Recently, an article was published on entitled “Five Ways to Turn Off A Guy.” After a flood of criticism, the article was taken down with a disclaimer and apology put in its place.

In the apology, Aish explained that the authors hadn’t explained themselves properly. I disagree, and I would like to explain why I think they were right on the money by going through their arguments one by one:

1) Don’t debate

To understand why this is correct, we need to distinguish between a discussion and a debate. A discussion is a friendly exchange of views and banter. It may include disagreement, but that is not required for what is effectively a pleasant talk. In a discussion, conversationalists let things slide and “don’t sweat the small stuff”.

debate by contrast is inherently adversarial, a contest in which there are winners and losers. People who debate are often unpleasant, overbearing and downright nasty. Even in the best of circumstances, debate forces one onto both the offense and defense and does not make for a pleasant experience.

Speaking for myself, I’m perfectly capable of debating and holding my own – but I’m not going on a date to debate and neither are most guys. We’re going to get to have a pleasant experience and get to know prospective wives. The idea of debating our entire life with someone isn’t necessarily emasculating – it’s just very annoying. I don’t need to date for debate – I have internet forums for that.

You don’t need to voice a contrary opinion on everything to prove you’re smart and capable; some of the most intelligent men I’ve known were also very humble – either because of religious attitude or because they had no need to prove themselves. If you really are “all that”, it will show, believe me.

2) Dressing Well

In a previous post, I mentioned how important it is to attract the other person. I also mentioned that guys and girls are attracted to different things.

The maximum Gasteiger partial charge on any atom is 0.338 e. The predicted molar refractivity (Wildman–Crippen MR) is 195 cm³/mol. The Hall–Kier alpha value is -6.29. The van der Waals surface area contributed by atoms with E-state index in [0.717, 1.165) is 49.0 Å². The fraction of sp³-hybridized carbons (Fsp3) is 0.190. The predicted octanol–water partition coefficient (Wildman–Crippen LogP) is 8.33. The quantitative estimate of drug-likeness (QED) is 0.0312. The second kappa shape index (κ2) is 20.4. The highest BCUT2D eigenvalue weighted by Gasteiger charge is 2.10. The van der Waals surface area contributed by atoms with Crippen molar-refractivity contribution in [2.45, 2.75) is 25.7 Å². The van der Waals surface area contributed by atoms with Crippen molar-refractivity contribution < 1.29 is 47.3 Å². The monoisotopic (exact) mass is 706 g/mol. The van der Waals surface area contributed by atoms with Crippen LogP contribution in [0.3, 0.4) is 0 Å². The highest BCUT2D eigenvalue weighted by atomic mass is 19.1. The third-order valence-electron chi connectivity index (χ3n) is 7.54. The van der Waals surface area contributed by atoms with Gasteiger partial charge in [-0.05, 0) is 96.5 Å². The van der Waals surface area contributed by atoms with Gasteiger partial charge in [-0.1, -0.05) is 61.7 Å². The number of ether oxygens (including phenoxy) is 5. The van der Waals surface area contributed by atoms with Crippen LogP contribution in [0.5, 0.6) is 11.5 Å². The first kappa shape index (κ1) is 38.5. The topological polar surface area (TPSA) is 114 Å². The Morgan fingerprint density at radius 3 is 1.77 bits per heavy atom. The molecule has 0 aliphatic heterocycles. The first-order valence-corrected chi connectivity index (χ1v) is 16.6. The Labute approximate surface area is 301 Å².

Well, guys are primarily attracted to the visual. This applies to both hetero and homosexual men, so this is a biological not a gender identity issue. If you want to attract men and maintain that attraction, you need to invest in your appearance: clothes, hygiene and yes – figure.

But I can’t possibly compete with supermodels, you will argue.

I’ll tackle this in full in another post, but most guys aren’t aiming for supermodels and those who are are usually shooting way out of their league. Most women can attract most men if they put in the necessary effort – but it does require effort.

But why should I make such effort, it’s very hard? Why can’t he just accept me for who I am?

For the same reason you will never accept a “nice guy” who has all the right personality qualities for a good husband but with whom you don’t “feel anything” – attraction matters. What’s more, attraction cannot be shamed, socially forced or otherwise coerced. It either happens or it doesn’t.

You expect your guys to “man up” when it comes to manners, social status, religiosity (if that’s your thing), appearance and other aspects so you can find them attractive. We expect you to invest in your appearance (and personality, see below) and maintain it. Both attitudes are correct, both are very hard to accomplish, but both are worth the investment.

3) Overloading your profile – or why women’s formal credentials are less important in the dating world

Anger at this derives from a misunderstanding. When I (or any other guy) are dating you, we are interviewing you for the prospective job of wife, lover, mother to our children. If we were looking for a business partner or someone to hire for an executive position, your full CV would be very impressive. As we are not, your overemphasis on degrees is simply misplaced, kind of like a guy showing off his sporting skills for a computer job.

What we are looking for, far more than credentials, is personality. Everyone has their preferences, but I find this list of traits to be fairly universal. Again, you don’t need to be 100% of this list any more than you have to be a supermodel, but this is a good direction to aim towards.

What’s more, there is no necessary correlation between having a pleasant nurturing personality and being a doormat or a slave. You can be assertive, have a career yet still be nurturing and pleasant.